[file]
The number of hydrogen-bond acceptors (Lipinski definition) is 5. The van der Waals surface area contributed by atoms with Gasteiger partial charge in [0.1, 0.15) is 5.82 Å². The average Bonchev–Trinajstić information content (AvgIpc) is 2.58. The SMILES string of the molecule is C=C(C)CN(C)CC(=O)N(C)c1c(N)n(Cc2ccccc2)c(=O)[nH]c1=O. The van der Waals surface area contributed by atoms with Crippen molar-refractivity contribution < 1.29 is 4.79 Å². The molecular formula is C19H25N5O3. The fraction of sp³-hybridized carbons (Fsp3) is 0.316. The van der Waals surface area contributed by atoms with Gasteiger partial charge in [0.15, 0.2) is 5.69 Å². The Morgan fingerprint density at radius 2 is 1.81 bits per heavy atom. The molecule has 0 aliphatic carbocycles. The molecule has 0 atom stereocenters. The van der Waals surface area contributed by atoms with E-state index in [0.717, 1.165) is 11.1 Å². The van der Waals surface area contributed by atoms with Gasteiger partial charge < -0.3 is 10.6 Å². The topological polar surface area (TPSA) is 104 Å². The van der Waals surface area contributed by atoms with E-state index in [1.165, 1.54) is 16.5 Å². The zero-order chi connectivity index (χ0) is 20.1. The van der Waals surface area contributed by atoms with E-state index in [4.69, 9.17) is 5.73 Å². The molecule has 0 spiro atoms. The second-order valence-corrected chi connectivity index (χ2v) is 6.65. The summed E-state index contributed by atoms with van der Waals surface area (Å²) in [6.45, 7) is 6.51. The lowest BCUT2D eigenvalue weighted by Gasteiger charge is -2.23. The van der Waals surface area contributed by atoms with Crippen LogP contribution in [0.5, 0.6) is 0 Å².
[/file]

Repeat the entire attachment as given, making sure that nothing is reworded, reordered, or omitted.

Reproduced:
The number of hydrogen-bond acceptors (Lipinski definition) is 5. The van der Waals surface area contributed by atoms with Gasteiger partial charge in [0.1, 0.15) is 5.82 Å². The average Bonchev–Trinajstić information content (AvgIpc) is 2.58. The SMILES string of the molecule is C=C(C)CN(C)CC(=O)N(C)c1c(N)n(Cc2ccccc2)c(=O)[nH]c1=O. The van der Waals surface area contributed by atoms with Crippen molar-refractivity contribution < 1.29 is 4.79 Å². The molecular formula is C19H25N5O3. The fraction of sp³-hybridized carbons (Fsp3) is 0.316. The van der Waals surface area contributed by atoms with Gasteiger partial charge in [0.15, 0.2) is 5.69 Å². The Morgan fingerprint density at radius 2 is 1.81 bits per heavy atom. The molecule has 0 aliphatic carbocycles. The molecule has 0 atom stereocenters. The van der Waals surface area contributed by atoms with E-state index in [0.717, 1.165) is 11.1 Å². The van der Waals surface area contributed by atoms with Gasteiger partial charge < -0.3 is 10.6 Å². The topological polar surface area (TPSA) is 104 Å². The van der Waals surface area contributed by atoms with E-state index in [1.165, 1.54) is 16.5 Å². The zero-order chi connectivity index (χ0) is 20.1. The van der Waals surface area contributed by atoms with E-state index in [4.69, 9.17) is 5.73 Å². The molecule has 0 spiro atoms. The second-order valence-corrected chi connectivity index (χ2v) is 6.65. The summed E-state index contributed by atoms with van der Waals surface area (Å²) in [6.45, 7) is 6.51. The lowest BCUT2D eigenvalue weighted by Gasteiger charge is -2.23. The van der Waals surface area contributed by atoms with Crippen LogP contribution in [0.5, 0.6) is 0 Å².